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I have a record that I want to exist in the database if it is not there, and if it is there already (primary key exists) I want the fields to be updated to the current state. This is often called an upsert.

The following incomplete code snippet demonstrates what will work, but it seems excessively clunky (especially if there were a lot more columns). What is the better/best way?

Base = declarative_base()
class Template(Base):
    __tablename__ = 'templates'
    id = Column(Integer, primary_key = True)
    name = Column(String(80), unique = True, index = True)
    template = Column(String(80), unique = True)
    description = Column(String(200))
    def __init__(self, Name, Template, Desc):
        self.name = Name
        self.template = Template
        self.description = Desc

def UpsertDefaultTemplate():
    sess = Session()
    desired_default = Template("default", "AABBCC", "This is the default template")
    try:
        q = sess.query(Template).filter_by(name = desiredDefault.name)
        existing_default = q.one()
    except sqlalchemy.orm.exc.NoResultFound:
        #default does not exist yet, so add it...
        sess.add(desired_default)
    else:
        #default already exists.  Make sure the values are what we want...
        assert isinstance(existing_default, Template)
        existing_default.name = desired_default.name
        existing_default.template = desired_default.template
        existing_default.description = desired_default.description
    sess.flush()

Is there a better or less verbose way of doing this? Something like this would be great:

sess.upsert_this(desired_default, unique_key = "name")

although the unique_key kwarg is obviously unnecessary (the ORM should be able to easily figure this out) I added it just because SQLAlchemy tends to only work with the primary key. eg: I've been looking at whether Session.merge would be applicable, but this works only on primary key, which in this case is an autoincrementing id which is not terribly useful for this purpose.

A sample use case for this is simply when starting up a server application that may have upgraded its default expected data. ie: no concurrency concerns for this upsert.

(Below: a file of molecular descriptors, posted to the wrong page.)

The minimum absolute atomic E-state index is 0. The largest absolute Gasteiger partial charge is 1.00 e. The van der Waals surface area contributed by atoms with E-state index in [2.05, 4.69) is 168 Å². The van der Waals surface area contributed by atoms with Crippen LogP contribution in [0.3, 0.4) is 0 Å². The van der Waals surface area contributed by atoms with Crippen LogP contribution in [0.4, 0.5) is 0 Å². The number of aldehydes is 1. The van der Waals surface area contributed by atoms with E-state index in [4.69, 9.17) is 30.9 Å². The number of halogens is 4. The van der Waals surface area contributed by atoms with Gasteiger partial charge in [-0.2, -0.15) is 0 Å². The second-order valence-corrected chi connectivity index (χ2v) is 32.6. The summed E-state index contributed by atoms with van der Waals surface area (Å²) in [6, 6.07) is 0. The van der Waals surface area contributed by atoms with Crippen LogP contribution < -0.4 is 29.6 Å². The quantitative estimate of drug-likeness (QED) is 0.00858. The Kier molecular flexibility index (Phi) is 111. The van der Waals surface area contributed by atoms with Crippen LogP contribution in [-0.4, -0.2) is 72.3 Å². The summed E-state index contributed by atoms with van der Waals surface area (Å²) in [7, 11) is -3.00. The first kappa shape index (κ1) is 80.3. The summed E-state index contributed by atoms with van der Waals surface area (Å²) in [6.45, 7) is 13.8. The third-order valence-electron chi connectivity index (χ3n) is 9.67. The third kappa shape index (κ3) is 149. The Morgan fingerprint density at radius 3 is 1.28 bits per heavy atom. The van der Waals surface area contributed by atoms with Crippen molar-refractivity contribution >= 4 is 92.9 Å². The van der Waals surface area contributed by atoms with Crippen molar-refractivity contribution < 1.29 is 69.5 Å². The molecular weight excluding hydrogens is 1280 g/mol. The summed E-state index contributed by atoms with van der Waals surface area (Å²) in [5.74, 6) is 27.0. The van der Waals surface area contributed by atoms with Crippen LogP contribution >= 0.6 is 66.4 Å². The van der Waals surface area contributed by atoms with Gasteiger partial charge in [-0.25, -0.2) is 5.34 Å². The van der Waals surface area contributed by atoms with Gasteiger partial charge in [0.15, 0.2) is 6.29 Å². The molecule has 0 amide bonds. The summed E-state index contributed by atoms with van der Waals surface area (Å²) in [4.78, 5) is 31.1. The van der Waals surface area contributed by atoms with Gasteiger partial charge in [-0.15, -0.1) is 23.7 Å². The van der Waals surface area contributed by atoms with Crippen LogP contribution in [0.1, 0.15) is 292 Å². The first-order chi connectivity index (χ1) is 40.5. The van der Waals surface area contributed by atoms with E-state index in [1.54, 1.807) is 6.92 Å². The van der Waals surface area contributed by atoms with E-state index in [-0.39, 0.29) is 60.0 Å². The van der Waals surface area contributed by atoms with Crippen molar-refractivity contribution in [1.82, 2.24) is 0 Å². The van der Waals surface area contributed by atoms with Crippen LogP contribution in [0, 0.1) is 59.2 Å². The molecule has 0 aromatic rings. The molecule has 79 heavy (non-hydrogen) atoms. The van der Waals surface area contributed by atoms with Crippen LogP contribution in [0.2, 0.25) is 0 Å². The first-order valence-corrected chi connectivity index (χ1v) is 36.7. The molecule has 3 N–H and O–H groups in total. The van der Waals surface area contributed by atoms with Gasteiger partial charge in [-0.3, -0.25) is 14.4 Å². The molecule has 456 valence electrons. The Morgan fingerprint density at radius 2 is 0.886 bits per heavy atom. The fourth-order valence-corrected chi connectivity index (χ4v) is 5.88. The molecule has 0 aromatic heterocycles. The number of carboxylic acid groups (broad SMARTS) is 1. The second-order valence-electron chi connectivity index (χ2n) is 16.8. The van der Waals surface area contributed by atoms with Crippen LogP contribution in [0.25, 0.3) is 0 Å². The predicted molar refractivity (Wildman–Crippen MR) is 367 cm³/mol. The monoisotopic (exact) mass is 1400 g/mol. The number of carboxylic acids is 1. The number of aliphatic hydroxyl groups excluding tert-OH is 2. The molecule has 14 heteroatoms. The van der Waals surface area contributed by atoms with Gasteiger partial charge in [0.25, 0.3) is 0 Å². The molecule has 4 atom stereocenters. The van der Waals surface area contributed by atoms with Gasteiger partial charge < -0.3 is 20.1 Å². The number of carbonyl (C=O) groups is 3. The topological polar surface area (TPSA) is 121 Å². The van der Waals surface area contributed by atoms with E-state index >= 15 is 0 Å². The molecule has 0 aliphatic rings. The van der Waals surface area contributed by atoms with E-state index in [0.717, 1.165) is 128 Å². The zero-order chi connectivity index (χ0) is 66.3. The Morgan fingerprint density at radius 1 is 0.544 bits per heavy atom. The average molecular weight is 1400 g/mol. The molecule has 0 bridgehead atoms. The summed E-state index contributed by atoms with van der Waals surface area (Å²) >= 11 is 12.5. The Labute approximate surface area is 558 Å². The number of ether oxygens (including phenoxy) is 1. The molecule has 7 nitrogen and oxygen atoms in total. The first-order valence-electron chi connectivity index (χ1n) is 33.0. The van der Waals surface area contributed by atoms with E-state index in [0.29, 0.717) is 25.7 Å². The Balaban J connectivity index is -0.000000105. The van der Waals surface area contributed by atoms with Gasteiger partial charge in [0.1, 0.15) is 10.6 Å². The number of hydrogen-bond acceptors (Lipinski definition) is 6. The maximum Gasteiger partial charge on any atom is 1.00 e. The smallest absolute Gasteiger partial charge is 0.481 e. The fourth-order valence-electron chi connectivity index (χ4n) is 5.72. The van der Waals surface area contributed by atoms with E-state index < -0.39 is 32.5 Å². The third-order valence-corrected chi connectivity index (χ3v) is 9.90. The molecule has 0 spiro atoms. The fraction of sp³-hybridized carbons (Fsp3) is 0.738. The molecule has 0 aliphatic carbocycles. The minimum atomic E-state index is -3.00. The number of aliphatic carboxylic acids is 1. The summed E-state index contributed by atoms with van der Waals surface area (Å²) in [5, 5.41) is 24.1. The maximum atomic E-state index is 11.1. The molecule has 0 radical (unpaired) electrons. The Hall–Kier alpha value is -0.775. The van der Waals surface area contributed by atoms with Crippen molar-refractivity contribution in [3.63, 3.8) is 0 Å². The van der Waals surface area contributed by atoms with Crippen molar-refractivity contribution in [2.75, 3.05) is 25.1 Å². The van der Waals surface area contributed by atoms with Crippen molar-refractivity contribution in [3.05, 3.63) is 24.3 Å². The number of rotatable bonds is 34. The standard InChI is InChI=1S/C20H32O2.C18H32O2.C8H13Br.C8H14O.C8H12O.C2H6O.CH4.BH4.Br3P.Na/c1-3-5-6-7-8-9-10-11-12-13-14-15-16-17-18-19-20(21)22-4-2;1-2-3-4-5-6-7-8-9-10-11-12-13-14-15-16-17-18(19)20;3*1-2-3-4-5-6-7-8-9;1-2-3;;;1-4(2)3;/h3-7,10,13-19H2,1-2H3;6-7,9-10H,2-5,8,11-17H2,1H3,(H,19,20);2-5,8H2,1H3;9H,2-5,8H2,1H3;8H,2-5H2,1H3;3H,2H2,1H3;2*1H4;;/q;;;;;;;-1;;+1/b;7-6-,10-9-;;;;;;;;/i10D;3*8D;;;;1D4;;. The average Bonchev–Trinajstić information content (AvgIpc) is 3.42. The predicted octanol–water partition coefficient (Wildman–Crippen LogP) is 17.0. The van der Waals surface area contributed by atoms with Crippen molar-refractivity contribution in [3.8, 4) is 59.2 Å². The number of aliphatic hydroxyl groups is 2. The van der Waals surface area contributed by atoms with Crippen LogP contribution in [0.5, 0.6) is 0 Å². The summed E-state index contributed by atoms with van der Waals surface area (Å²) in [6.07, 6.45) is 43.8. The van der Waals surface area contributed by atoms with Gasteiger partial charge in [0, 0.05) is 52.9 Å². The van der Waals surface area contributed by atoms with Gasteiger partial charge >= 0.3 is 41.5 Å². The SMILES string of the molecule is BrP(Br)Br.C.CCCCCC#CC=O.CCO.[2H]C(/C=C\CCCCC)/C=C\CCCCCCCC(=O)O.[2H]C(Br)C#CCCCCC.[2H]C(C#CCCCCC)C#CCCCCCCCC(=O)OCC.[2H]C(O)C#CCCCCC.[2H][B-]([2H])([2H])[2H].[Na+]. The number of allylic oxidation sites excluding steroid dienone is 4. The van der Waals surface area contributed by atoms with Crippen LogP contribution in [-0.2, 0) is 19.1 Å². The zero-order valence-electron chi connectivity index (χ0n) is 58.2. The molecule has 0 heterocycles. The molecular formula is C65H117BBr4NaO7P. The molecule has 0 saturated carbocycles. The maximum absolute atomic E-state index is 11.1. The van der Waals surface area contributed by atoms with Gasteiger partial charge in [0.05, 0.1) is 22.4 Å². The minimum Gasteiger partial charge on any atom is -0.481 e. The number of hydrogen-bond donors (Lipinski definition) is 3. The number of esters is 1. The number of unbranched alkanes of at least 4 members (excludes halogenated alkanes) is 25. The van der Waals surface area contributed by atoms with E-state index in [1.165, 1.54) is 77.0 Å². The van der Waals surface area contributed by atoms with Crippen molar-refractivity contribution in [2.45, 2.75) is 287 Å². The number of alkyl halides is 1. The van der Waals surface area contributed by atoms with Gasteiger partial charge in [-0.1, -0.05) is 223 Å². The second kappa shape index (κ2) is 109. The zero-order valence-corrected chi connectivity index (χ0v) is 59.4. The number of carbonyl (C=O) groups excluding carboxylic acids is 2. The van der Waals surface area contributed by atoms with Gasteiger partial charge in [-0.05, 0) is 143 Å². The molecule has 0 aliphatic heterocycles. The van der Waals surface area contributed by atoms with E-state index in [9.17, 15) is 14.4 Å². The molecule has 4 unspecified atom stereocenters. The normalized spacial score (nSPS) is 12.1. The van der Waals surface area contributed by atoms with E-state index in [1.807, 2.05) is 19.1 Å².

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1  
Why can't you make the name field a primary key if it is unique (and merge would work in this case). Why do you need a separate primary key? –  abbot Aug 23 '11 at 19:33
3  
@abbot: I don't want to get into an id field debate, but... the short answer is "foreign keys". Longer is that although the name is indeed the only required unique key, there are two problems. 1) when a template record is referenced by 50 million records in another table having that FK as a string field is nuts. An indexed integer is better, hence the seemingly pointless id column. and 2) extending on that, if the string was used as the FK, there are now two locations to update the name if/when it changes, which is annoying and rife with dead relationship issues. The id never changes. –  Russ Aug 23 '11 at 23:25
    
you might try a new (beta) upsert library for python... it's compatible with psycopg2, sqlite3, MySQLdb –  Seamus Abshere Sep 27 '12 at 1:16
    

1 Answer 1

SQLAlchemy does have a "save-or-update" behavior, which in recent versions has been built into session.add, but previously was the separate session.saveorupdate call. This is not an "upsert" but it may be good enough for your needs.

It is good that you are asking about a class with multiple unique keys; I believe this is precisely the reason there is no single correct way to do this. The primary key is also a unique key. If there were no unique constraints, only the primary key, it would be a simple enough problem: if nothing with the given ID exists, or if ID is None, create a new record; else update all other fields in the existing record with that primary key.

However, when there are additional unique constraints, there are logical issues with that simple approach. If you want to "upsert" an object, and the primary key of your object matches an existing record, but another unique column matches a different record, then what do you do? Similarly, if the primary key matches no existing record, but another unique column does match an existing record, then what? There may be a correct answer for your particular situation, but in general I would argue there is no single correct answer.

That would be the reason there is no built in "upsert" operation. The application must define what this means in each particular case.

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